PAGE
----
• Hyperprolactinemia: May increase prolactin levels; clinical significance of hyperprolactinemia in patients with breast cancer or other prolactin-dependent tumors is unknown.

• Neuroleptic malignant syndrome (NMS): Use may be associated with neuroleptic malignant syndrome (NMS); monitor for mental status changes, fever, muscle rigidity and/or autonomic instability.

• Orthostatic hypotension: May cause orthostatic hypotension; use with caution in patients at risk of this effect or in those who would not tolerate transient hypotensive episodes (cerebrovascular disease, cardiovascular disease, hypovolemia, or concurrent medication use which may predispose to hypotension/bradycardia).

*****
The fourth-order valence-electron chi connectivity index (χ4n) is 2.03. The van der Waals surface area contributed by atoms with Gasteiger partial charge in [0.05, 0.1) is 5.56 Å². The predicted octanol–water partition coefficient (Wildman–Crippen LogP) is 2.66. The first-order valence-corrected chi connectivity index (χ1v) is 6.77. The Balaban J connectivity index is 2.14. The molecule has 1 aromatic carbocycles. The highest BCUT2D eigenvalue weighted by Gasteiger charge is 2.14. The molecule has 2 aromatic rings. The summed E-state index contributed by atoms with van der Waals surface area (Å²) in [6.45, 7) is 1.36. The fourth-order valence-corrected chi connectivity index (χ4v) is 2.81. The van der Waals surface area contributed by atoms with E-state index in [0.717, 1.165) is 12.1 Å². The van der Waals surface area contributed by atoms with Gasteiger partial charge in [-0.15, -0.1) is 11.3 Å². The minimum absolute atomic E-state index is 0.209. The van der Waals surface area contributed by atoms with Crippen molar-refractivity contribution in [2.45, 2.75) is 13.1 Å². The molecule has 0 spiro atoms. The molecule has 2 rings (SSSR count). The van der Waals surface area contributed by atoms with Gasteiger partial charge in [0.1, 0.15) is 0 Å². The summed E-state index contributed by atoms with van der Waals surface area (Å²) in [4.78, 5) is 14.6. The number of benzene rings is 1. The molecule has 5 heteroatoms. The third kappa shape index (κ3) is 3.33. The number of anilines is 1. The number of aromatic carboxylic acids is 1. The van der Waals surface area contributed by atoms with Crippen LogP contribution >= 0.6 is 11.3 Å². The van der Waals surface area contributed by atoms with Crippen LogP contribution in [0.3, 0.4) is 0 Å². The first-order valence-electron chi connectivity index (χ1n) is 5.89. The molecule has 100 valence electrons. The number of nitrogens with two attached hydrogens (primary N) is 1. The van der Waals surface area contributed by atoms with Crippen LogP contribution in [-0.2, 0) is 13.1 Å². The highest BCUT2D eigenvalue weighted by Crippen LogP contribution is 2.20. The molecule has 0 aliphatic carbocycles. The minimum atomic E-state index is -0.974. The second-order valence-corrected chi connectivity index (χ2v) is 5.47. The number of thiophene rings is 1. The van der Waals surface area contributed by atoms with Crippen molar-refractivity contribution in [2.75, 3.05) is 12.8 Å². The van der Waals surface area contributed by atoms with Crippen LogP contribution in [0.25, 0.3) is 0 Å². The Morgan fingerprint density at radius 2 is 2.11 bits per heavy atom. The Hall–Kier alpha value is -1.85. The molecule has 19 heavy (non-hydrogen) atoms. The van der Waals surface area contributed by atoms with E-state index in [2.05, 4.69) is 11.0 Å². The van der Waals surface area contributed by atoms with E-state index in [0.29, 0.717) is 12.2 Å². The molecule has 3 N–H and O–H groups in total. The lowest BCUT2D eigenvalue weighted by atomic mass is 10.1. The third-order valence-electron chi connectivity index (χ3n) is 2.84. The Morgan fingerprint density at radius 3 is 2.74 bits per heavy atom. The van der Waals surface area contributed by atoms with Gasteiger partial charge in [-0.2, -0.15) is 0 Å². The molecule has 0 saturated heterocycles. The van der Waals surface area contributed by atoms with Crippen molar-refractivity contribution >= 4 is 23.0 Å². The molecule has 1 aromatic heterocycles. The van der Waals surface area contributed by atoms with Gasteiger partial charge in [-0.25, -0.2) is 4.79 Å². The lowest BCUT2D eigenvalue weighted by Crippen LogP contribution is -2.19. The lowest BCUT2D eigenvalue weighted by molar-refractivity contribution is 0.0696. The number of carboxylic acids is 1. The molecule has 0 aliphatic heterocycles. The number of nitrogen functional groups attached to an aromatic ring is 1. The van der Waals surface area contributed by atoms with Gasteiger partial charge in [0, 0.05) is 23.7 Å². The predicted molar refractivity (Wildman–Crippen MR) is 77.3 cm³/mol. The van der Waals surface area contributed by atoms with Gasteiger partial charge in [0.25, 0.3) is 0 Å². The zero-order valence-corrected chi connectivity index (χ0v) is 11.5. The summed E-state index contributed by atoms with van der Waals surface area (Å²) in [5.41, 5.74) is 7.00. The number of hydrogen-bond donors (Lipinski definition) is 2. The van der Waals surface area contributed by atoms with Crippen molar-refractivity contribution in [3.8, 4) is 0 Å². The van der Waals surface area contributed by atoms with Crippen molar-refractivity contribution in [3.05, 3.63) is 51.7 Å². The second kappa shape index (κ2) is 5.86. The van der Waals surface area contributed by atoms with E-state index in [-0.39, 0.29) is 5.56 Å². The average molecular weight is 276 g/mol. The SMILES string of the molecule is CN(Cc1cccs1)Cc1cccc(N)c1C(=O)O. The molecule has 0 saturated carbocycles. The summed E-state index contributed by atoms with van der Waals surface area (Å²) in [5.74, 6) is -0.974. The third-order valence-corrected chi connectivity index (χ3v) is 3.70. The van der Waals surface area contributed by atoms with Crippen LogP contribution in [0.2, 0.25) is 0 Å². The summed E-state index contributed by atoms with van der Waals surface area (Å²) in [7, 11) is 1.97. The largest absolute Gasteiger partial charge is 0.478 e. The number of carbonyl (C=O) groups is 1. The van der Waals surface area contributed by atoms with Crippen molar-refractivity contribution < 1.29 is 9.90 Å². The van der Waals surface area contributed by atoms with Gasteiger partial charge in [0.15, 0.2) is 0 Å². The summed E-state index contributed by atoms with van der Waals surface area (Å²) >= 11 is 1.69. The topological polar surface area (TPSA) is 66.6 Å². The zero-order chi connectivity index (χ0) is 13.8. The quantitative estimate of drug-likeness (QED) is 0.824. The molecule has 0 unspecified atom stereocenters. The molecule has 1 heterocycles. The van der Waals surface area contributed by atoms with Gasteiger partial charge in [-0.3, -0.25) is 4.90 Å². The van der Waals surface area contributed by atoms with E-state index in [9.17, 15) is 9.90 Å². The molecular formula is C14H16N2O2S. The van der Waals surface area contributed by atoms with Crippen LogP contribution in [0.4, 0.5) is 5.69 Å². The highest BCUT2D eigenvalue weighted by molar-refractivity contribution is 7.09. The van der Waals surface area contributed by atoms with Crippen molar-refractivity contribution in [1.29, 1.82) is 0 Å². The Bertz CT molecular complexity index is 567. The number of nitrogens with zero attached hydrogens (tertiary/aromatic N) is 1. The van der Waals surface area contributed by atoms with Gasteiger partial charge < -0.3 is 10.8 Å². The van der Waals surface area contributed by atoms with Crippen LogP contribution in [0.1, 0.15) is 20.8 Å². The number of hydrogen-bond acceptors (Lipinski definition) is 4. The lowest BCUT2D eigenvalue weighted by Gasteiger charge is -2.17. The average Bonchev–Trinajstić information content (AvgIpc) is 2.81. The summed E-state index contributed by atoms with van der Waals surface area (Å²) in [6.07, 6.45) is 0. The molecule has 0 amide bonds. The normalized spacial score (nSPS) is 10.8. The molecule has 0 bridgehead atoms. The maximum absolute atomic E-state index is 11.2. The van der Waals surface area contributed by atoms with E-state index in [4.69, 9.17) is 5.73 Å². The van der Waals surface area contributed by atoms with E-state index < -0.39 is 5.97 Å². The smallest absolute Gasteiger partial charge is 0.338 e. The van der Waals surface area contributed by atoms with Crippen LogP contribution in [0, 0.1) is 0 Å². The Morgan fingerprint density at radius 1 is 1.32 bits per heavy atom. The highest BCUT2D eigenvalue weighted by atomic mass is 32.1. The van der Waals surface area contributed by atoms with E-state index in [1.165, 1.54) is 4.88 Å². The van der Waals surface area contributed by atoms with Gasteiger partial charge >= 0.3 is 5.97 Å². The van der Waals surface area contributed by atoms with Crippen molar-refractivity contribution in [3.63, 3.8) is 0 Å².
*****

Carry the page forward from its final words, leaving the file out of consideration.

• Priapism: Rare cases of priapism have been reported.

• QT prolongation: May result in QTc prolongation (dose related), which has been associated with the development of malignant ventricular arrhythmias (torsade de pointes) and sudden death. Observed prolongation was greater than with other atypical antipsychotic agents (risperidone, olanzapine, quetiapine), but less than with thioridazine. Avoid hypokalemia, hypomagnesemia. Use caution in patients with bradycardia. Discontinue in patients found to have persistent QTc intervals >500 msec. Patients with symptoms of dizziness, palpitations, or syncope should receive further cardiac evaluation. Also see Contraindications.

• Rash: Use has been associated with a fairly high incidence of rash (5%); discontinue if alternative etiology is not identified.

• Sedation: Moderate to highly sedating, use with caution in disorders where CNS depression is a feature; patients must be cautioned about performing tasks which require mental alertness (eg, operating machinery or driving).